No holiday for Easter
Robert Easter's run as the president of the University of Illinois is being extended due to popular demand.
What initially appeared to be a stop-gap presidency at the University of Illinois is taking on the appearance of a longer stay for Robert Easter.
Named as president in 2012 and initially scheduled to remain until mid-2014, Easter is expected to receive a one-year contract extension to June 30, 2015, when the UI Board of Trustees meets Thursday in Chicago.
That should come as good news to UI faculty, staff and students. Easter's tenure as president has been relatively smooth, so there's no reason not to extend his tour of duty. Indeed, it's far better than the alternative of more administrative instability at the top, a problem that has plagued the UI in recent years.
There have been so many presidents and chancellors coming and going that for a while it seemed advisable to install turnstiles in the doorways of the UI's top administrative offices.
Of course, it's not just a matter of whether trustees want Easter to stay. At 65 and already having repeatedly postponed planned retirements, Easter wishes also to play a major role in the decision-making process.
So far, it appears that Easter enjoys both the job and the challenge. He also may be enjoying the role of academic-robed relief pitcher coming out of the bullpen to extinguish administrative fires. He's filled so many important posts on both a temporary and permanent basis that it's getting to be a habit.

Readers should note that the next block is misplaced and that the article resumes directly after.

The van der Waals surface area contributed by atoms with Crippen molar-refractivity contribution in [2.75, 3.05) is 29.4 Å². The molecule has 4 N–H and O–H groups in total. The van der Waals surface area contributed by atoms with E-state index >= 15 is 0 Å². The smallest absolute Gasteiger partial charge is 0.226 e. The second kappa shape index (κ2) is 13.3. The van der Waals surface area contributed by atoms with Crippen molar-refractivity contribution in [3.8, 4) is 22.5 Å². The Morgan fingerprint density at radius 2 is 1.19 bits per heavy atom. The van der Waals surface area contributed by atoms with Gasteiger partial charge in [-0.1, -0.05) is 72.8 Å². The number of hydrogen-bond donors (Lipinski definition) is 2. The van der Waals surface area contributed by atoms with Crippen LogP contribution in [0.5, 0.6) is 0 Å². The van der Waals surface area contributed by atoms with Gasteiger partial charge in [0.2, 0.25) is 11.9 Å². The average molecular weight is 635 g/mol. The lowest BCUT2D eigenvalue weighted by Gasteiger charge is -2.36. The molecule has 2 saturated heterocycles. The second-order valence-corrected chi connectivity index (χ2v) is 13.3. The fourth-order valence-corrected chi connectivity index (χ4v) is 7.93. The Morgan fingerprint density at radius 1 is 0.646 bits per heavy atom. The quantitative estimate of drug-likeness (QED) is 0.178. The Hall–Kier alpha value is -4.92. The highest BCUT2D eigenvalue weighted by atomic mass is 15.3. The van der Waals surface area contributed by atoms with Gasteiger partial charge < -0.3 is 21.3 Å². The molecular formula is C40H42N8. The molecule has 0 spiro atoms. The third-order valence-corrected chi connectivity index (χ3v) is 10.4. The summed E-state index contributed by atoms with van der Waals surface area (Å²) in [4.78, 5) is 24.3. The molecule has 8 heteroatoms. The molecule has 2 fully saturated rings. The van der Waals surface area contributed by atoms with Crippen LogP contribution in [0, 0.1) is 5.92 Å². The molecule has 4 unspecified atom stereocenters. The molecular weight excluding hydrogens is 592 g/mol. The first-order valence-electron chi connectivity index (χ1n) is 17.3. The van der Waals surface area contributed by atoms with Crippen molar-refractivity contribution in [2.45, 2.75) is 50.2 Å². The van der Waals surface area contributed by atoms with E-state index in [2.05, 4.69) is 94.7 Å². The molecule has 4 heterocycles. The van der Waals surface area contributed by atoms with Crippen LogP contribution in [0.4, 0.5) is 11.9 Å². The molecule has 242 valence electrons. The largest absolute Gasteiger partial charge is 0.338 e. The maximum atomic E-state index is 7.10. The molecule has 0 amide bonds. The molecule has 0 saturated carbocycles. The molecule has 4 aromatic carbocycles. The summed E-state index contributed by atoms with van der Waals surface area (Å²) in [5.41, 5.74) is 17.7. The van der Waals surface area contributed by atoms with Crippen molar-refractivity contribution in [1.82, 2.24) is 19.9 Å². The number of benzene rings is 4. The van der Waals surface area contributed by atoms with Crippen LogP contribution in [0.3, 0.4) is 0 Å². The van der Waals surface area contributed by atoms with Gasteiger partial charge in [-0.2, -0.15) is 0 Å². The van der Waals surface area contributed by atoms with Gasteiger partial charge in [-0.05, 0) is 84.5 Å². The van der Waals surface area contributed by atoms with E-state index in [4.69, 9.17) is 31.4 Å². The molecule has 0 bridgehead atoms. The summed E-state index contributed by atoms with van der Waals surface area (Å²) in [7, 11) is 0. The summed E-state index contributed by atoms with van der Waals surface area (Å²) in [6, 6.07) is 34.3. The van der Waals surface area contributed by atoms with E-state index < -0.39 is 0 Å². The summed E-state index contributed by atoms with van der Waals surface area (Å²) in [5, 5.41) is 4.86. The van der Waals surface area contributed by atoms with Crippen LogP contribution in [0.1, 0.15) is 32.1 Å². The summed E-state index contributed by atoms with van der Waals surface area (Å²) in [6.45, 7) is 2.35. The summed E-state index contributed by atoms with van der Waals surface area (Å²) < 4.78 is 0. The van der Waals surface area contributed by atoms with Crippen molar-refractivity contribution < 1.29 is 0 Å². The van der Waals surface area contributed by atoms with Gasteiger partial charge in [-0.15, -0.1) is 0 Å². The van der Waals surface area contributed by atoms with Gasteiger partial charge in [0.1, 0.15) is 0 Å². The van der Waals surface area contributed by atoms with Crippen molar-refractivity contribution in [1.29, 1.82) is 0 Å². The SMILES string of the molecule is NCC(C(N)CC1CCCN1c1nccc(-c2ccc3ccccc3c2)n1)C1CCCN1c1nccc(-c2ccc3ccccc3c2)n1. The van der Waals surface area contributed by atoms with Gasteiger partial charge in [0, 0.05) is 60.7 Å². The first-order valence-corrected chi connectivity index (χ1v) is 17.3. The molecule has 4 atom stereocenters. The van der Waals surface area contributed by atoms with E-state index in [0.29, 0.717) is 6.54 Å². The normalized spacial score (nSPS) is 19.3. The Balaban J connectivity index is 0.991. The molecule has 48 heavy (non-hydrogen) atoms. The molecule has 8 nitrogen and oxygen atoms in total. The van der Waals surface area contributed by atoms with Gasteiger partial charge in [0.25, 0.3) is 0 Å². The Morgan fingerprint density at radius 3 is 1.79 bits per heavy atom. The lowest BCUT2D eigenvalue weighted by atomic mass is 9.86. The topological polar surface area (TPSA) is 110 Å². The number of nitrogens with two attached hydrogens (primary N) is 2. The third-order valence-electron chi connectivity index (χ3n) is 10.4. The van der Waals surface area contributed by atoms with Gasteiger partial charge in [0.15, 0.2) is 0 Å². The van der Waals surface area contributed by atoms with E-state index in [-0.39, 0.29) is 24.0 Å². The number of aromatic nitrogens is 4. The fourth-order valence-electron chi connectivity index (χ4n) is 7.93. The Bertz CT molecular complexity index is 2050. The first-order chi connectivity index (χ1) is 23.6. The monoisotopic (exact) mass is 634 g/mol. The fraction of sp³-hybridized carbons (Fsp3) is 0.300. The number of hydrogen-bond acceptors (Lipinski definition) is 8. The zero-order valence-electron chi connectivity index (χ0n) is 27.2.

As most people who follow the UI closely know, Easter is a UI lifer, receiving his doctoral degree in 1976, joining the faculty and enjoying a long tenure as dean of the College of Agriculture, Consumer and Environmental Sciences. He also has served as interim provost and interim chancellor before retiring briefly in 2011. Trustees asked Easter, then an interim vice chancellor for research, in March 2012 to replace former UI President Michael Hogan.
Hogan was essentially forced out after a series of confrontations with UI faculty members that was highlighted by a decision by Lisa Troyer, Hogan's chief of staff, to send anonymous emails to members of a faculty committee in an effort to push policy changes favored by her boss.
Rather than go through another laborious and potentially frustrating presidential search, trustees turned to Easter to calm the roiling UI waters, and he has done so in a splendid fashion.
Hogan's brief and difficult tenure was preceded by that of B. Joseph White, who resigned in the wake of the clouted admissions scandal that tarnished the UI's image across the state and nation. The primary wrongdoers in that sorry chapter of UI history were the politicians and power-brokers who used their influence to gain admission for students who might otherwise not have been accepted to the UI's undergraduate, graduate and professional programs. But White and Chancellor Richard Herman were perceived as playing ball with pressuring pols and forced to resign under pressure.
Considered in that context, there's no reason not to keep Easter on as long as both he and UI trustees want him to do the job.
Of course, not all is well at the UI nor at other public institutions of higher education in Illinois. As long as the state continues to wallow in financial failure, the UI will struggle to maintain its high standards. That, however, is a situation outside the UI's control. What it can control is its leadership team, and that means keeping Easter as president for the foreseeable future.